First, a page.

Department Newsletter | Faculty Spotlight

Robert "Bob" Wilson, Assistant Professor & Director of Neuroscience of Reinforcement Learning Lab

Originally from England, I have spent much of my life in the cold and the rain. I did my Ph.D. in Philadelphia at Penn (average winter high 40.3F) and my postdoc at Princeton (average winter high 41F). After living through the “Polar Vortex” winter of 2014, it was an easy choice to come to UA in January 2015, where the average winter high (64.5F) matches the average summer high where I was born! 
Research in my lab focuses on the neuroscience of decision making - that is, what happens in our brains when we make a choice? To this end, we use a variety of techniques, from brain imaging with fMRI and EEG to brain manipulation with transcranial magnetic stimulation (TMS), which can effectively “turn off” specific brain regions with strong magnetic fields. In addition, we use computational modeling to make sense of the complex data we acquire and to derive mathematical equations that can actually predict the choices people make.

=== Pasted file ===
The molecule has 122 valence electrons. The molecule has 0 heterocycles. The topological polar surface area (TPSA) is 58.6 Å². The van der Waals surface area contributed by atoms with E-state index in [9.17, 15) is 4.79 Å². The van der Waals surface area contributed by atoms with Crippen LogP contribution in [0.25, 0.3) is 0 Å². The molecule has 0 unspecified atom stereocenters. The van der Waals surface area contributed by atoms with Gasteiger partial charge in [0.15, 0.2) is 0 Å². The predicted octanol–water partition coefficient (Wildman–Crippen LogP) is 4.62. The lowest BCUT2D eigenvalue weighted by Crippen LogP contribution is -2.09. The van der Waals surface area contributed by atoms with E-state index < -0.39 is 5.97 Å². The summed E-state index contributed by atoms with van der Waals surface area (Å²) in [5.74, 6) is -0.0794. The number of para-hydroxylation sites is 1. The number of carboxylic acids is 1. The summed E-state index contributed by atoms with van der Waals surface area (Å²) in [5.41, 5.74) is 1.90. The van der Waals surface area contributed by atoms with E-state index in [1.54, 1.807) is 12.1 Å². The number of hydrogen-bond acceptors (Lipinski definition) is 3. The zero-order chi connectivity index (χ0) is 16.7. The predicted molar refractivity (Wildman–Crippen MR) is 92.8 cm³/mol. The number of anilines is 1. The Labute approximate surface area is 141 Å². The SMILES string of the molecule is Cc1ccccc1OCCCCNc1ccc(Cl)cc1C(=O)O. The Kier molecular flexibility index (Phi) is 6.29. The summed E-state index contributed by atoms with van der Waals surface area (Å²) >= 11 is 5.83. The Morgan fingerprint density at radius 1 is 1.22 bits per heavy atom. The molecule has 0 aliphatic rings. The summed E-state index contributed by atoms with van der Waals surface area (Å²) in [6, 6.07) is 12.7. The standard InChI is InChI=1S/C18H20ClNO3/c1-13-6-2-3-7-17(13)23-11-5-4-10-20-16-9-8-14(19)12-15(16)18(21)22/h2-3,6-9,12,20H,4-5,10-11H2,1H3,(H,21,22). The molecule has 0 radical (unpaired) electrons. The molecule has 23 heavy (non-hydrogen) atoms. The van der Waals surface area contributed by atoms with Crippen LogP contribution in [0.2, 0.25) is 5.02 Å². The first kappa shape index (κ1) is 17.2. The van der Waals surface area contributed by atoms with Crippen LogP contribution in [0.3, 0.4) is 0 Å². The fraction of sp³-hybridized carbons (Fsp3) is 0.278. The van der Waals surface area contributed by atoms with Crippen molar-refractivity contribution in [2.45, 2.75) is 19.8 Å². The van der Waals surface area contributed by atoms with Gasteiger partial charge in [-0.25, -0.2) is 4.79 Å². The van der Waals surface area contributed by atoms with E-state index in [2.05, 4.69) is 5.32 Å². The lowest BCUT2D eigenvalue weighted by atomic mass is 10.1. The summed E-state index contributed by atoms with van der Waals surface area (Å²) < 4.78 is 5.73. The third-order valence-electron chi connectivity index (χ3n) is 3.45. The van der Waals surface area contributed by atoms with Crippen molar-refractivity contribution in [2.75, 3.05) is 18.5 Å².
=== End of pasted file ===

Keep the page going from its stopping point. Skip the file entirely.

In one line of work, we are using all of these techniques to study how people decide between “exploring” something new (e.g. eating dinner at a new restaurant) and “exploiting” what they already know (e.g. going back to an old restaurant they know and love). Behaviorally, we have found that people can tradeoff the relative benefits of exploring and exploiting almost perfectly. Neurally, we have found that this sophisticated behavior relies on a network of brain areas at the front and in the center of the brain. Beyond the basic science, these results are helping us to shed light on how decision making changes with age and in mental disorders such as schizophrenia.